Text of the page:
"I came to know about such a case through media reports. Then I tried to trace them (the farmers) through our local connections", says Shah, who is a proponent of organic farming in Gujarat. He says that it was then he realised that it was not a one off case, but five farmers were sued in another district court, in another part of Gujarat the previous year. "So, total nine farmers as of now. Last year's cases are also going on. Pepsico claimed Rs 20 lakh as compensation from the five farmers. This year it is Rs 1.05 crore, for the same issue, by the same company. That is where we felt like intervening", he says.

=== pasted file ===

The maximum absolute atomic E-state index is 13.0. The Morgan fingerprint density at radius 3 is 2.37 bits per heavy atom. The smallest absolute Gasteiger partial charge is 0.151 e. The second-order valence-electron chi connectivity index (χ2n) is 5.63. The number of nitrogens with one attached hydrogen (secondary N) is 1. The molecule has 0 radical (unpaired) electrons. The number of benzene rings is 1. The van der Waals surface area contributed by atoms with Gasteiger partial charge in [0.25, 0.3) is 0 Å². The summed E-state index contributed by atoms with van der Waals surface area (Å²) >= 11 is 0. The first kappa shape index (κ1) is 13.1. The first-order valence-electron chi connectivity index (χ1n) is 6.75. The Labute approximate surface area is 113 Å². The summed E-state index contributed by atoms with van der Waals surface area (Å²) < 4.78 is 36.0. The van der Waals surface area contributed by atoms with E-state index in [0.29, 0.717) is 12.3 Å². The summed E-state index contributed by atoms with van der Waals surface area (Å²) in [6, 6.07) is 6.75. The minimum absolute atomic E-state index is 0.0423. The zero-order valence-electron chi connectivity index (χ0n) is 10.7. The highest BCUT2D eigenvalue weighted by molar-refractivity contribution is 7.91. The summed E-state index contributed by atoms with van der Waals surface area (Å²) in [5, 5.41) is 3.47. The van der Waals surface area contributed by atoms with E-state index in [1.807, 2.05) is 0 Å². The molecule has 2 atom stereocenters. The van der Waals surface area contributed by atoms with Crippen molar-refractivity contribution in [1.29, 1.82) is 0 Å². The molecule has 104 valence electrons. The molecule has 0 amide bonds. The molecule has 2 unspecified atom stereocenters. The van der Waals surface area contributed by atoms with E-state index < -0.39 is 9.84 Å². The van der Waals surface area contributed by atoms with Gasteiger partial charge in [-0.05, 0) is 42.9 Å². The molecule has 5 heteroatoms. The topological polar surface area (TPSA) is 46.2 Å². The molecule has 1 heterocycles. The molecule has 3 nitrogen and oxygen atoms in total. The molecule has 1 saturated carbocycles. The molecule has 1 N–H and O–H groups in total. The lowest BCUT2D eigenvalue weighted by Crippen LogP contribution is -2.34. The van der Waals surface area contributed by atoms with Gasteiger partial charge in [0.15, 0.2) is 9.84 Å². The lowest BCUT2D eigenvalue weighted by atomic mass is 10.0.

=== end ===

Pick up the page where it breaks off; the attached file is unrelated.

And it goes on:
ALSO READ: PepsiCo offers 'amicable' settlement to Gujarat farmers: Either join us or don't cultivate our potatoes